Robert Lucas is known among economists as one of the most influential macroeconomists of recent times – a reputation founded in no small part on the critical thinking skills displayed in his seminal 1990 paper ‘Why Doesn’t Capital Flow from Rich to Poor Countries?’
Lucas’s paper tackles a puzzle in economic theory that has since come to be known as the ‘Lucas paradox,’ and it deploys the author’s brilliant problem solving skills to explain why such an apparent paradox in fact makes sense. Classical economic theory makes a simple prediction of how capital flows between countries: it should, it states, flow from rich to poor countries, because of the law of diminishing returns on capital. Since poor countries have so little capital invested in them, the returns on new investment should be proportionally far better than investment in rich countries.
This should mean that investors seeking new opportunities will invest in poorer countries, making capital consistently flow from rich nations to poorer ones. But, problematically, this is not in fact the case. Having defined the problem, Lucas did what any good problem solver would: he looked critically at the criteria involved, and offered a series of possible solutions. Indeed, in just six pages, he puts forward four hypotheses to explain the paradox’s existence. The popularity of his paper, and the influence it has had, are also greatly magnified by careful reasoning embodied in Lucas’s marshalling of evidence and his explanations of the judgements he has made.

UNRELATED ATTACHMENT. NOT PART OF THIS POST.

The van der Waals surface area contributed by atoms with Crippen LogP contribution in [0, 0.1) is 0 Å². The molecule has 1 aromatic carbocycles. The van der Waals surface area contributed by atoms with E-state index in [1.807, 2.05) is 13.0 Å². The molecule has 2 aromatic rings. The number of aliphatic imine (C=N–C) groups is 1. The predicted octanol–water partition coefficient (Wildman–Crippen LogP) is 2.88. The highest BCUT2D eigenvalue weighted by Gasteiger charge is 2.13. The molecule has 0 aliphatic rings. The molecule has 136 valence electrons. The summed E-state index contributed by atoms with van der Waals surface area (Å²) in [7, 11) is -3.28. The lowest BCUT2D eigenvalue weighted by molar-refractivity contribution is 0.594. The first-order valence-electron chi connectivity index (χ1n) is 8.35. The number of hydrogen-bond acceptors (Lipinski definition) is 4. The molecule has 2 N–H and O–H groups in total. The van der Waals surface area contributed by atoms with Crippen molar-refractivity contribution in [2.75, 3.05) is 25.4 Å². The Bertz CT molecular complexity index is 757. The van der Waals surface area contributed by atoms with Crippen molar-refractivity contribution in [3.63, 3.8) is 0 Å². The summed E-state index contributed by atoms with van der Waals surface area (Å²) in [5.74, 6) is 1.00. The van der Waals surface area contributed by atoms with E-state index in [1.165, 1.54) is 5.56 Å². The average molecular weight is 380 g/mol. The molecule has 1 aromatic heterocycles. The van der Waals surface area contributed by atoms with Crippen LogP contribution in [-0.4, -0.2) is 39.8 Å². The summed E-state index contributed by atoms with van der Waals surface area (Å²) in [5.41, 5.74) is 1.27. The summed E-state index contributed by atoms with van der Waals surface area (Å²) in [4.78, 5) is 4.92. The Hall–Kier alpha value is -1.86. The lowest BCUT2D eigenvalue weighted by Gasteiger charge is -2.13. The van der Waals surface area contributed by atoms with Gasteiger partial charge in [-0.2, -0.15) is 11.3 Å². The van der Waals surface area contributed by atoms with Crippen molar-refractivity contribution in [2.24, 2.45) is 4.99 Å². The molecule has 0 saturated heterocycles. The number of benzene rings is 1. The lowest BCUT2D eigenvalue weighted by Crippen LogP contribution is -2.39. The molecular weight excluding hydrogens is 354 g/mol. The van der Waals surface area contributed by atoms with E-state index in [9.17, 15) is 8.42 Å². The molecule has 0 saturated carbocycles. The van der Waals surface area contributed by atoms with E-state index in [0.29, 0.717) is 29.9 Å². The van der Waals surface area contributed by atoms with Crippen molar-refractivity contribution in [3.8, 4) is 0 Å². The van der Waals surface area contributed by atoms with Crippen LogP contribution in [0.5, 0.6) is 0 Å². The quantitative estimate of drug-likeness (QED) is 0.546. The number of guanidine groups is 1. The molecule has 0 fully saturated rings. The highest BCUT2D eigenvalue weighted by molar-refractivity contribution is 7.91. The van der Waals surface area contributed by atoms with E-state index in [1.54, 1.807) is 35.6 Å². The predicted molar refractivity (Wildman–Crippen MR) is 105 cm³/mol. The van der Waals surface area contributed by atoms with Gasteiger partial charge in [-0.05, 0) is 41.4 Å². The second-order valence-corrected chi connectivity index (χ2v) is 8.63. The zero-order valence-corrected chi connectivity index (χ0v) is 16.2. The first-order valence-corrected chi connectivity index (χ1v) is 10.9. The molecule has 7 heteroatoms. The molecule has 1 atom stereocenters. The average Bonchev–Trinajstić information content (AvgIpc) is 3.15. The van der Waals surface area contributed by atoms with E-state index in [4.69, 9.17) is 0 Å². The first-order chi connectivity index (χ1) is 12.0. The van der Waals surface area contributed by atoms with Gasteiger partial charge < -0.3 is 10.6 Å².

Table of Contents
Ways in to the Text
Who was Robert E. Lucas Jr.?
What does Why Doesn't Capital Flow from Rich to Poor Countries? Say?
Why does Why Doesn't Capital Flow from Rich to Poor Countries? Matter?
Section 1: Influences
Module 1: The Author and the Historical Context
Module 2: Academic Context
Module 3: The Problem
Module 4: The Author's Contribution
Section 2: Ideas
Module 5: Main Ideas
Module 6: Secondary Ideas
Module 7: Achievement
Module 8: Place in the Author's Work
Section 3: Impact
Module 9: The First Responses
Module 10: The Evolving Debate
Module 11: Impact and Influence Today
Module 12: Where Next?
Glossary of Terms
People Mentioned in the Text
Pádraig Belton is completing his doctoral research in politics and international relations at the University of Oxford. A prolific financial, business and political journalist, his work has appeared in publications including the Irish Times, the Guardian, Telegraph, Independent, the Irish Independent, The Atlantic, the New Statesman, Prospect, the Times Literary Supplement, and Foreign Policy, as well as via the BBC.